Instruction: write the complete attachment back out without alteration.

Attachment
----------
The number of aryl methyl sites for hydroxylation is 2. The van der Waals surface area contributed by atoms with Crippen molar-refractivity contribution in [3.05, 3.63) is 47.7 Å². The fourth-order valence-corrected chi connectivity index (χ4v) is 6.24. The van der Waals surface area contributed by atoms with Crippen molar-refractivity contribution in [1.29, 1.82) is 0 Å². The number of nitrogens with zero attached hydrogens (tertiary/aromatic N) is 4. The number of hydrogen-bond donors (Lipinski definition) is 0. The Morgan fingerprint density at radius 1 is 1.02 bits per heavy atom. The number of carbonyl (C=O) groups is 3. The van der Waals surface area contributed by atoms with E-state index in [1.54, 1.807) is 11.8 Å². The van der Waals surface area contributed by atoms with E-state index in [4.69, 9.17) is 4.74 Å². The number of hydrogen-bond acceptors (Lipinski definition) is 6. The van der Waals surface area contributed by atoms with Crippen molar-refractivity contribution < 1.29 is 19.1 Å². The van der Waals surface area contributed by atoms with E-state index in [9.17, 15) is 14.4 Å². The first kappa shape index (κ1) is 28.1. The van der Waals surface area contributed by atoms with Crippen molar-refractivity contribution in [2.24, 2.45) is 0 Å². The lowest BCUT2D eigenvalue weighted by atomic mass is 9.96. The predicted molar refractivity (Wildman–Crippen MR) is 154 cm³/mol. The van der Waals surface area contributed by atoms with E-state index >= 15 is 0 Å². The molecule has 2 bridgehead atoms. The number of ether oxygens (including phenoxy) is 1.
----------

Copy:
The number of aryl methyl sites for hydroxylation is 2. The van der Waals surface area contributed by atoms with Crippen molar-refractivity contribution in [3.05, 3.63) is 47.7 Å². The fourth-order valence-corrected chi connectivity index (χ4v) is 6.24. The van der Waals surface area contributed by atoms with Crippen molar-refractivity contribution in [1.29, 1.82) is 0 Å². The number of nitrogens with zero attached hydrogens (tertiary/aromatic N) is 4. The number of hydrogen-bond donors (Lipinski definition) is 0. The Morgan fingerprint density at radius 1 is 1.02 bits per heavy atom. The number of carbonyl (C=O) groups is 3. The van der Waals surface area contributed by atoms with E-state index in [1.54, 1.807) is 11.8 Å². The van der Waals surface area contributed by atoms with E-state index in [4.69, 9.17) is 4.74 Å². The number of hydrogen-bond acceptors (Lipinski definition) is 6. The van der Waals surface area contributed by atoms with Crippen molar-refractivity contribution < 1.29 is 19.1 Å². The van der Waals surface area contributed by atoms with E-state index in [9.17, 15) is 14.4 Å². The first kappa shape index (κ1) is 28.1. The van der Waals surface area contributed by atoms with Crippen molar-refractivity contribution in [2.24, 2.45) is 0 Å². The lowest BCUT2D eigenvalue weighted by atomic mass is 9.96. The predicted molar refractivity (Wildman–Crippen MR) is 154 cm³/mol. The van der Waals surface area contributed by atoms with E-state index >= 15 is 0 Å². The molecule has 2 bridgehead atoms. The number of ether oxygens (including phenoxy) is 1.